That’s a lot to unpack.

Absolutely. So she’s wiping away tears when her daughter knocks on the door, also crying, because, guess what? She just started her period!

Like, first time ever?

First time. So, despite the strange coincidence and her own suffering, the woman shifts into mother mode and tells the daughter it’s normal and has to be endured and offers the girl a pill.

A painkiller.

What other pill’s she gonna give her, heroin?

I don’t think heroin comes in pills.

Oh for Crissakes!

I’m sorry! If you’re gonna use examples, be accurate.

The girl can’t take a painkiller because, remember? When you’re a kid it seems impossible. Like you’ll choke and suffocate. So the woman crushes the painkiller in peanut butter, feeds it to the girl and sends her off.

Is the peanut butter relevant?

Try to keep up Anusha, OK? The mother’s own cramps are getting worse—tells Donna it feels like her uterus is being corroded with acid. So she reaches for the painkillers and, oh shit! Her shoulder!

What!?

Shooting pain like she’s being stabbed by a shaft filled with molten lava.

Isn’t all lava molten? Isn’t that the definition of lava—molten rock?

Just lava then, OK brainiac? So she sits on the side of the tub and is practically hysterical at this point. I told Donna that’s funny because in the olden days, they used to call menopausing women hysterical. It comes from the Latin word … hysteronia I think, meaning insufferable, middle-aged woman.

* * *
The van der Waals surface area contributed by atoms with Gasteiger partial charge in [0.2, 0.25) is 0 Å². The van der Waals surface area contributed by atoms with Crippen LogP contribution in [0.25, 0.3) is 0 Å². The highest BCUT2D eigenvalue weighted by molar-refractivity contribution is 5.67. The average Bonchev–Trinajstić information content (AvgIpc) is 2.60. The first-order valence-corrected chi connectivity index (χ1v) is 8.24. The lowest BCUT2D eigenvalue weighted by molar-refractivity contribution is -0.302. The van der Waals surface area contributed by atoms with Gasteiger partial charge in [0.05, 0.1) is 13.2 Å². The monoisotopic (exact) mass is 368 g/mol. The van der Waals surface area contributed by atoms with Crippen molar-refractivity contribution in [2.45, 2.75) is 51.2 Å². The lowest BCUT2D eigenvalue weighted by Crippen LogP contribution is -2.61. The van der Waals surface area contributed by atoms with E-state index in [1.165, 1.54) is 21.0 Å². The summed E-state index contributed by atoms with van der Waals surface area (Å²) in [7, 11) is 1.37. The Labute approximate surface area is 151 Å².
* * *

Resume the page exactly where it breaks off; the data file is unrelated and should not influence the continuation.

Hystera you mean.

What?

Embroidery by Natalia Tjiang with the words Happy Wife, Happy Life

Happy Wife, Happy Life by Tali Tjiang

From the Greek, hystera, meaning uterus.

Whatever! Did you know women in the really olden days never went through menopause.

What are you talking about?

They died before it happened.

Ha! The blessings of a short life expectancy.

Totally. You know, some women bleed non-stop when they’re menopausing.

You’d die if you bled non-stop.

Not literally!

Literally. Not literally. Make up your mind!

You want more coffee?

Love some.

Aaaanyway … after a short pity party in the bathroom, the woman stands up to wash her face and when she looks in the mirror, she sees movement on her head, like she’s got lice or something.

Ewww! You didn’t tell me there was lice in the story! You know I have a thing!

Calm down. It wasn’t lice. It was just grey hairs blooming from the part in her hair. She told Donna they looked like “dusty wires pushing through drywall.”

Speaking of drywall, we just renovated our bathroom.

Oh yeah? Nice.

Wait, she could actually see grey hairs growing?

Before her very eyes. But she told Donna no point wallowing. Menopausing didn’t magically erase all the stuff a mother has to do right? So off she goes to wake her son for school.

He older?

Younger. Like eight or something. Boy says, “Please don’t make me go to school.” “What? Are you sick?” she asks. “No, it’s my shoulder,” he says. “There’s a pain when I try to lift my arm, like a hot poker stabbing me.”

Same pain as mom.

Same.

Is Donna sure this woman isn’t suffering from Munchausen Syndrome by Proxy?

The hell is that?

You know, when a parent ascribes fake symptoms to a child, pretends they’re sick when they’re not.

That’s messed up. No this sounds legit. Donna says the woman’s son explained the pain in detail and it was the exact same symptoms she had. So, mothering kicks in again. She swallows her own pain and they do some stretching thing together but it was too painful so she rubs the boy’s shoulder with a topical ointment.

Those creams are useless.

Waste of money. So she says to the boy, “Go eat your breakfast and you’ll be fine.” Then she goes to the basement to find her husband but he’d already left for work.